2. Tiger Woods arrested on DUI charge in Florida

    Public Safety

    Tiger Woods was arrested on a DUI charge Monday in Jupiter, according to the Palm Beach County sheriff's office.

    Tiger Woods has been arrested on a DUI charge in Florida.
  3. Boy, 9, hospitalized after shooting in St. Petersburg

    Crime

    ST. PETERSBURG — A 9-year-old boy was injured Monday morning in a shooting in the 2300 block of 17th Ave S, police said.

    A juvenile was injured in a shooting Monday morning in the 2300 block of 17th Ave S in St. Petersburg. (Zachary Sampson, Tampa Bay Times)
  4. Big rents and changing tastes drive dives off St. Pete's 600 block

    Music & Concerts

    ST. PETERSBURG — Kendra Marolf was behind the lobby bar of the State Theatre, pouring vodka sodas for a weeknight crowd packed tight for Bishop Briggs, the latest alternative artist to sell out her club.

    Sam Picciano, 25, left, of Tampa and Molly Cord 24, Palm Harbor shop for record albums for a friend at Daddy Kool Records located on the 600 block of Central Avenue in St. Petersburg, Florida on Saturday, May 20, 2017. OCTAVIO JONES   |   Times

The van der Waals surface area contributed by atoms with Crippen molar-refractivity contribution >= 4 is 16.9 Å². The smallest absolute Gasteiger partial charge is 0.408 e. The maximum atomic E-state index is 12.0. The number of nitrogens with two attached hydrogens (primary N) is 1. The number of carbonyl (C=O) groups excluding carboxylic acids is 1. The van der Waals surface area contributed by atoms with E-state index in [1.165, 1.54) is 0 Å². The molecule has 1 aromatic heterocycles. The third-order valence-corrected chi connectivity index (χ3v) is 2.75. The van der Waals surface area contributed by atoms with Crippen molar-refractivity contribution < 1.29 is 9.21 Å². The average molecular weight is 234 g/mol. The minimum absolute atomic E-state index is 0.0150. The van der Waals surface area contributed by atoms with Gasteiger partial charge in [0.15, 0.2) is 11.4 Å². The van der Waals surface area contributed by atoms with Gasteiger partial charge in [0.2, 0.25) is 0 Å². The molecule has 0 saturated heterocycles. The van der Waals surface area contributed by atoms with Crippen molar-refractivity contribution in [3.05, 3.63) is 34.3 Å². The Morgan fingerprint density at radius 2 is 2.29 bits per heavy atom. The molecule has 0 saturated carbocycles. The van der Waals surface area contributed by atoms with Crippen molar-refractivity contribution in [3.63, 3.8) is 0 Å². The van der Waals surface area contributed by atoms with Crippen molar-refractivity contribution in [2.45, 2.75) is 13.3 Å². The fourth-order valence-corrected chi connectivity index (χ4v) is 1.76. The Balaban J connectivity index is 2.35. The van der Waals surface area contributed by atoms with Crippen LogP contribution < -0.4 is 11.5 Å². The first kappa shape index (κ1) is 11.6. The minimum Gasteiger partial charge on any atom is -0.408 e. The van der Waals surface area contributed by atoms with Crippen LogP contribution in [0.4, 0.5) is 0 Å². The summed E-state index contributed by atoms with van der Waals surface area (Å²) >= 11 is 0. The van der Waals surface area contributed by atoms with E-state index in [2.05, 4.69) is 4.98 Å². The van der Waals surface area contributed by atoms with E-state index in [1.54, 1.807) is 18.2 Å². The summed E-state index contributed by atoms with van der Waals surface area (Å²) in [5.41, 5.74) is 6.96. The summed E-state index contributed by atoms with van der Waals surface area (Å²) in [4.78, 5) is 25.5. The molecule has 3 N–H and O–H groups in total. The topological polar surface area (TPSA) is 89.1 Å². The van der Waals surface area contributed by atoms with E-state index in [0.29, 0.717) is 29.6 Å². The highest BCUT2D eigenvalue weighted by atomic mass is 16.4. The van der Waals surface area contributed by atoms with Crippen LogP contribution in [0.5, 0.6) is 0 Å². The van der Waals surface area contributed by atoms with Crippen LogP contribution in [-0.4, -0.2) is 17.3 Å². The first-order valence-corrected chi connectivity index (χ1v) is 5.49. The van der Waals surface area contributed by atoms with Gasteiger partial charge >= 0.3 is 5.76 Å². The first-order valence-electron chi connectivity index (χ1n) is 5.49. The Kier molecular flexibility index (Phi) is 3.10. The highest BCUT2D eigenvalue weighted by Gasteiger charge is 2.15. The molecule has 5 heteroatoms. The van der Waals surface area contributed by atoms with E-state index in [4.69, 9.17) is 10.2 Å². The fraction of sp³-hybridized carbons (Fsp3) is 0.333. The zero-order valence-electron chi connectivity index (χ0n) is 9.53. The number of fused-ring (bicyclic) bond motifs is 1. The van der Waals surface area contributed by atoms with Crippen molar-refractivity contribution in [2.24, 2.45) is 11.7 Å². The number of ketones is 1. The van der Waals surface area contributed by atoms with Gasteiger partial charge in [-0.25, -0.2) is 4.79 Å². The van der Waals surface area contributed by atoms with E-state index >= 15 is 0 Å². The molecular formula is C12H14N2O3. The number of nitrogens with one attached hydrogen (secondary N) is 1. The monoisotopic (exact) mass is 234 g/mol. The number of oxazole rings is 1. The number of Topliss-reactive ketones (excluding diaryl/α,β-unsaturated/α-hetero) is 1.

5. How Hollywood is giving its biggest stars digital facelifts

    Business

    LOS ANGELES — Johnny Depp is 53 years old but he doesn't look a day over 26 in the new "Pirates of the Caribbean" movie — at least for a few moments. There was no plastic surgeon involved, heavy makeup or archival footage used to take the actor back to his boyish "Cry Baby" face, however. It's all …

    This combination of photos released by Disney, shows the character Jack Sparrow at two stages of his life in "Pirates of the Caribbean: Dead Men Tell No Tales."  Johnny Depp, who portrays the character, is the latest mega-star to get the drastic de-aging treatment on screen
[Disney via Associated Press]